"...truth, in writing, is the only important thing. That's what it's for. The whole time, every day, all these pages, all my life, means sitting there looking for something -- some line, some insight, some microsecond -- that makes me think: yes. Yes, that's true. That's real. I recognize that. I know it. That's all I'm after! It might be a truth discovered ten million times before by other people, but that doesn't matter. If you discover it for yourself, then that makes everything worthwhile. No wonder writing is such hard work! You're strip mining your own head, every day, searching for this stuff -- and then those moments of revelation are like a godsend.
I remember thinking, and thinking, and thinking, about Vince, in Queer as Folk, until I arrived at that crucial conclusion about him, in Episode 8, that because his boyfriend loves him he thinks less of the boyfriend. Vince cannot love Cameron because Cameron is stupid to love Vince. That's a great insight. Frankly, that's brilliant! It's devastating. And it's not merely analysis. It decides Vince's character, which then decides the plot, which then decides the entire climax of the series. The discovery of a truth like that doesn't come along very often, though every other moment is spent working toward it.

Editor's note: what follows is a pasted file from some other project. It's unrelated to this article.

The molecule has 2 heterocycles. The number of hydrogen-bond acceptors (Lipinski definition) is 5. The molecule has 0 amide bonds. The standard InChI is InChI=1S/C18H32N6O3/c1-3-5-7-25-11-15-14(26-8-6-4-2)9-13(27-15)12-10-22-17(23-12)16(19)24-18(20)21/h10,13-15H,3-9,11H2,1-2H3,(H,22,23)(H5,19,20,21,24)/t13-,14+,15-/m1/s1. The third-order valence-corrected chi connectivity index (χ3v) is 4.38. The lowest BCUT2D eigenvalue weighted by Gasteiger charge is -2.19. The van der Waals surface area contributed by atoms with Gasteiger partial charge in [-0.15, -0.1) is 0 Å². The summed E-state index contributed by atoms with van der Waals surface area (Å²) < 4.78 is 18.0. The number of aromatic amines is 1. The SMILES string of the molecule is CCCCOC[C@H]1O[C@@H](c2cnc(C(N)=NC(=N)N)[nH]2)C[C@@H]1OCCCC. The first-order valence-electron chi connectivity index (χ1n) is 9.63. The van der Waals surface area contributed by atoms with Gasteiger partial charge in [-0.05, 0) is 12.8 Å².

It's so worth it, when it happens. Oh my word. Gold dust."
-- Russell T Davies, The Writer's Tale: The Final Chapter, p. 692.
"If you want a Doctor Who example...it's there in the moment in "Aliens in London" -- that moment when Jackie calls the police to report the Doctor. I love the truth of that moment, that she's so shell-shocked she betrays the Doctor. An incredible thing to do, and very real. It's there in the whole 45 minutes of "Midnight," in the accuracy of that group mentality. It's there in that tiny moment in "Turn Left," when Donna tells Sylvia she's tried the Army for jobs, but with no luck -- because this is after she's seen the Army take her neighbors away to a concentration camp. Donna might well rage in the street, and yet she asks the same Army for employment. I really believe that. A true moment of defeat."
"...(she) then turned to hoist herself onto a bar stool, showing off a pair of haunches a man would be proud to have the tattooing of."
--Andy Dalziel in Reginald Hill's The Price of Butcher's Meat, p. 51.
Friday, March 26, 2010
at 12:05 PM